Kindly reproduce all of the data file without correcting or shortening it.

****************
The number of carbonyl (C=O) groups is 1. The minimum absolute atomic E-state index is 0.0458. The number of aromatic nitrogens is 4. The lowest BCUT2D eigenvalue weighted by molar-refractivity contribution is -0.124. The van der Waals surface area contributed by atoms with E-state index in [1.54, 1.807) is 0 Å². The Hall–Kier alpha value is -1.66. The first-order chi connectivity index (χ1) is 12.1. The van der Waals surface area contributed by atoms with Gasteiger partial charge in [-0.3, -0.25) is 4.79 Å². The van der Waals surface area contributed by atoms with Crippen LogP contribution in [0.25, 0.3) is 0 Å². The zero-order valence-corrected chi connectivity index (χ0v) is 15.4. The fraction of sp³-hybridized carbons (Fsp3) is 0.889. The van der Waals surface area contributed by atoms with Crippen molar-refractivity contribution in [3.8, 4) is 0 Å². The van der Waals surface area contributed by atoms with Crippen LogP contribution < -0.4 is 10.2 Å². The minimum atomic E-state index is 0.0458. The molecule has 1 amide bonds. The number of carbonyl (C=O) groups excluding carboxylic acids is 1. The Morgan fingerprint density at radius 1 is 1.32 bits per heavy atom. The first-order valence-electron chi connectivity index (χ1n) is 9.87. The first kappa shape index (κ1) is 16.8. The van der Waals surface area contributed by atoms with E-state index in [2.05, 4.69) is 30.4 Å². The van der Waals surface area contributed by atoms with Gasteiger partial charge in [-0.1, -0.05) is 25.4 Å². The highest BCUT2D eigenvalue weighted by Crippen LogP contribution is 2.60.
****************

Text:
The number of carbonyl (C=O) groups is 1. The minimum absolute atomic E-state index is 0.0458. The number of aromatic nitrogens is 4. The lowest BCUT2D eigenvalue weighted by molar-refractivity contribution is -0.124. The van der Waals surface area contributed by atoms with E-state index in [1.54, 1.807) is 0 Å². The Hall–Kier alpha value is -1.66. The first-order chi connectivity index (χ1) is 12.1. The van der Waals surface area contributed by atoms with Gasteiger partial charge in [-0.3, -0.25) is 4.79 Å². The van der Waals surface area contributed by atoms with Crippen LogP contribution in [0.25, 0.3) is 0 Å². The zero-order valence-corrected chi connectivity index (χ0v) is 15.4. The fraction of sp³-hybridized carbons (Fsp3) is 0.889. The van der Waals surface area contributed by atoms with Crippen molar-refractivity contribution in [3.8, 4) is 0 Å². The van der Waals surface area contributed by atoms with Crippen LogP contribution < -0.4 is 10.2 Å². The minimum atomic E-state index is 0.0458. The molecule has 1 amide bonds. The number of carbonyl (C=O) groups excluding carboxylic acids is 1. The Morgan fingerprint density at radius 1 is 1.32 bits per heavy atom. The first-order valence-electron chi connectivity index (χ1n) is 9.87. The first kappa shape index (κ1) is 16.8. The van der Waals surface area contributed by atoms with E-state index in [2.05, 4.69) is 30.4 Å². The van der Waals surface area contributed by atoms with Gasteiger partial charge in [-0.1, -0.05) is 25.4 Å². The highest BCUT2D eigenvalue weighted by Crippen LogP contribution is 2.60.